The FDA approved class-wide labeling changes for all prescription testosterone products, adding a new Warning and updating the Abuse and Dependence section to include new safety information from published literature and case reports about the risks of abuse and dependence of testosterone and other anabolic androgenic steroids (AAS).
The Anabolic Steroids Control Act of 1990 placed AAS, including testosterone, in Schedule III of the Controlled Substances Act. Testosterone and other AAS are abused by adults and adolescents, including athletes and body builders.
- heart attack
- deep vein thrombosis
- pulmonary embolism
All of these cases involve Androgel, a testosterone drug manufactured by AbbVie. Judge Kennelly has set June 5, 2017, for the start of first of six AbbVie bellwether trials
Danger of high doses
On January 31, 2014, the U.S. Food and Drug Administration announced that it was “investigating the risk of stroke, heart attack, and death in men taking FDA-approved testosterone products.” Plaintiffs filed the actions in the wake of this announcement.
In March 2015, the FDA issued a safety communication, cautioning men against taking testosterone products for low testosterone levels associated with aging. The agency also required companies manufacturing these drugs to change their labels to clarify the appropriate usages for their products. Manufacturers were also required to add warnings about the risks of heart attack and stroke associated with taking these drugs.
Abuse of testosterone, usually at doses higher than those typically prescribed and usually in conjunction with other AAS, is associated with serious safety risks affecting the heart, brain, liver, mental health, and endocrine system. Reported serious adverse outcomes include heart attack, heart failure, stroke, depression, hostility, aggression, liver toxicity, and male infertility. Individuals abusing high doses of testosterone have also reported withdrawal symptoms, such as depression, fatigue, irritability, loss of appetite, decreased libido, and insomnia.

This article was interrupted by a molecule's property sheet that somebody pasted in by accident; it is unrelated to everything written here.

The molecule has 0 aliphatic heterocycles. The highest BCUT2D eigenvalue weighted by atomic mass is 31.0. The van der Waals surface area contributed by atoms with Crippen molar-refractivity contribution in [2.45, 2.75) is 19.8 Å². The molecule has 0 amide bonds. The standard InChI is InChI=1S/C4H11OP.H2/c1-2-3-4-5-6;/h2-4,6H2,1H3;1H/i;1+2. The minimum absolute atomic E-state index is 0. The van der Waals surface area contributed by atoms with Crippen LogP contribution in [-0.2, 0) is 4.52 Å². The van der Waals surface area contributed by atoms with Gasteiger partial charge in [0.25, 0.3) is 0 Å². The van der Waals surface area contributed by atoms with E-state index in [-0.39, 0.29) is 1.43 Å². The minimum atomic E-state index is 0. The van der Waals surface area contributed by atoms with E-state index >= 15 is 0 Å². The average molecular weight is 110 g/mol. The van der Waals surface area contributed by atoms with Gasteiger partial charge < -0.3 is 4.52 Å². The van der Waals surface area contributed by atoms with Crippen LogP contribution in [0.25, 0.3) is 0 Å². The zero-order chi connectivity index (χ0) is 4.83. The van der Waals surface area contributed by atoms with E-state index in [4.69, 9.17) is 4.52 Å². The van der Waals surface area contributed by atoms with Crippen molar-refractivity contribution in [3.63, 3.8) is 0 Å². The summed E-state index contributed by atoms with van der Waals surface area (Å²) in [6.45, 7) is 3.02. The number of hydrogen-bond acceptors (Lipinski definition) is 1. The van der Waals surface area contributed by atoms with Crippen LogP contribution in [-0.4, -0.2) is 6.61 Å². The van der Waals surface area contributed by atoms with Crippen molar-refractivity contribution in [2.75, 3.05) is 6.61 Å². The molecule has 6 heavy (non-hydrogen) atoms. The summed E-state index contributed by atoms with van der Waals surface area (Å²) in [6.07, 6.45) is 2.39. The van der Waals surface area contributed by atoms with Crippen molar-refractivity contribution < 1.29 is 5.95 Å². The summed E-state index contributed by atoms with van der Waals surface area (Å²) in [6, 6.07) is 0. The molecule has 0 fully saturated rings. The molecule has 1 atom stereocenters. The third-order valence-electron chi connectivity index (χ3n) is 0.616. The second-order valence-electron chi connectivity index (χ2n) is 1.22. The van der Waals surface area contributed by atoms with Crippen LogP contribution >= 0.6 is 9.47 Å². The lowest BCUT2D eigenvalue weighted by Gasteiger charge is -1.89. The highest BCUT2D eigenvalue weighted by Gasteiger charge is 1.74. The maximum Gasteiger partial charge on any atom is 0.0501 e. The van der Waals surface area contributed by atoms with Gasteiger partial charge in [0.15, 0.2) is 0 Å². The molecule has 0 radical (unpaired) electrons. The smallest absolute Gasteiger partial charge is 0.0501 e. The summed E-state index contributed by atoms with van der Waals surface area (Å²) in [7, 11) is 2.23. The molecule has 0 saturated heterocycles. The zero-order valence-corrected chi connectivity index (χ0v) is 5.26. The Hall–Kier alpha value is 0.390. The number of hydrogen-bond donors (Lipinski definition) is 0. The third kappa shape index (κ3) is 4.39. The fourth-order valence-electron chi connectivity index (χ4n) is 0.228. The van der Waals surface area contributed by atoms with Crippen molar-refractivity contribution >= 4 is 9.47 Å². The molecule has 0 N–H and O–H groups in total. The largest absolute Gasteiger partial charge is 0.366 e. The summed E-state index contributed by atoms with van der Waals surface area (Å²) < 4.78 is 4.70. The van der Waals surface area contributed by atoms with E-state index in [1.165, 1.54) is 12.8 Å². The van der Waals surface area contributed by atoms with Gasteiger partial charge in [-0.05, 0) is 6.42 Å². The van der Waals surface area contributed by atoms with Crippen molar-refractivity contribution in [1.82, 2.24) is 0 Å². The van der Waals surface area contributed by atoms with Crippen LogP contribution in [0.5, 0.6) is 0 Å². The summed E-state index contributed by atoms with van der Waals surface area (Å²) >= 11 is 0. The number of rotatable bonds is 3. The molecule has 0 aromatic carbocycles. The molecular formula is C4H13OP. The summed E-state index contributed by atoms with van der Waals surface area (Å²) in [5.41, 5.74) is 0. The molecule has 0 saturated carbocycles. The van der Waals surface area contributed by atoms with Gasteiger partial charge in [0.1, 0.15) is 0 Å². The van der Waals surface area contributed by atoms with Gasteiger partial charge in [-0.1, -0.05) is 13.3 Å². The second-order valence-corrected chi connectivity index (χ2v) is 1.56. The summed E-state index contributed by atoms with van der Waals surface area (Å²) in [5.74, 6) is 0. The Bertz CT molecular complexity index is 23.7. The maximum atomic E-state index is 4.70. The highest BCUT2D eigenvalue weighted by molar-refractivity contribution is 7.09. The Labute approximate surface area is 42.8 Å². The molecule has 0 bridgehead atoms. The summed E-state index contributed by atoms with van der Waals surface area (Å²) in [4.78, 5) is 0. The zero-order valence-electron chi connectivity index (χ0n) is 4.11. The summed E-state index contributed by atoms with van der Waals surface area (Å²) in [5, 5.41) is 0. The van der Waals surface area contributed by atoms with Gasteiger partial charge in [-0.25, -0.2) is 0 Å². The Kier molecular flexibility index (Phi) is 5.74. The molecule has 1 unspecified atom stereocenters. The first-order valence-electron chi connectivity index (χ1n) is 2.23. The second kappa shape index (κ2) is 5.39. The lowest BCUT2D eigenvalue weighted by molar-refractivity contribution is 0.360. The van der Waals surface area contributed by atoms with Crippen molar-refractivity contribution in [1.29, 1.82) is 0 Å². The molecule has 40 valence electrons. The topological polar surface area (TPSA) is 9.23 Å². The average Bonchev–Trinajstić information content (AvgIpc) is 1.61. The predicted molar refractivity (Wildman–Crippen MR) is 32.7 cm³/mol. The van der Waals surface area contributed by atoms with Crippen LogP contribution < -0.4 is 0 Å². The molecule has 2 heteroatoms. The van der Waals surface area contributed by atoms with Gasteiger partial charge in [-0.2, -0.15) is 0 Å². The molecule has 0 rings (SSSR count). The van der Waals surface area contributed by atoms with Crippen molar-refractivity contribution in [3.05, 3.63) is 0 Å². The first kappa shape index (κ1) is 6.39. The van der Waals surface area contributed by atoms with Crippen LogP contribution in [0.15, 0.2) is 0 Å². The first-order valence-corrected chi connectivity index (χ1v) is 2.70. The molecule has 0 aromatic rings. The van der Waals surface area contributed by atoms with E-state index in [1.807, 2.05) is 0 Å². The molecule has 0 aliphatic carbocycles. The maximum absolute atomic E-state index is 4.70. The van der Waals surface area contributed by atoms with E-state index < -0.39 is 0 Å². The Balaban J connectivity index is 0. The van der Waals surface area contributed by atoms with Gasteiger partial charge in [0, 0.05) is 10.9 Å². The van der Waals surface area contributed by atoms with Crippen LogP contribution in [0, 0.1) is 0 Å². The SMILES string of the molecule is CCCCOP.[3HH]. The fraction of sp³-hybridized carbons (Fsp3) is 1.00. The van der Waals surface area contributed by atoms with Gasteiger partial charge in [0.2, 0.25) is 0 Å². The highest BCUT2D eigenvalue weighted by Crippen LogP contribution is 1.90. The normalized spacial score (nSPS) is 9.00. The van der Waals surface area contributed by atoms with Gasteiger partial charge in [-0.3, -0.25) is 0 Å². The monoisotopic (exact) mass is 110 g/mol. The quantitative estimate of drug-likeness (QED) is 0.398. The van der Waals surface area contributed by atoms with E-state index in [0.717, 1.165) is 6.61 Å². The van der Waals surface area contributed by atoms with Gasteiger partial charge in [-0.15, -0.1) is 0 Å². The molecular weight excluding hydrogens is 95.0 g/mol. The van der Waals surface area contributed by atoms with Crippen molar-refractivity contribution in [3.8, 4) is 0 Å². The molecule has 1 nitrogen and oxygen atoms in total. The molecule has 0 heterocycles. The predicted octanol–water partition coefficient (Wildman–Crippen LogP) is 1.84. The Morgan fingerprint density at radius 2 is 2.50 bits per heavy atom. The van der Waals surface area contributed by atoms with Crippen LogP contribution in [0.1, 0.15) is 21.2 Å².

The manufacturers of two prescription topical testosterone gel products, AndroGel 1% and Testim 1%, were required to include a boxed warning on the products’ labels.
The new warning will alert prescribers to the abuse potential of testosterone and the serious adverse outcomes, especially those related to heart and mental health that have been reported in association with testosterone/AAS abuse. In addition, all testosterone labeling has been revised to include information about adverse outcomes from abuse and dependence of testosterone/AAS. The Warning and Precautions section advises prescribers of the importance of measuring serum testosterone concentration if abuse is suspected.
Testosterone products are FDA-approved only for use in men who lack or have low testosterone levels in conjunction with an associated medical condition. Prescription testosterone products are FDA-approved as hormone replacement therapy for men who have low testosterone due to certain medical conditions. Examples of these conditions include failure of the testicles to produce testosterone because of genetic problems, or damage to the testicles from chemotherapy or infection.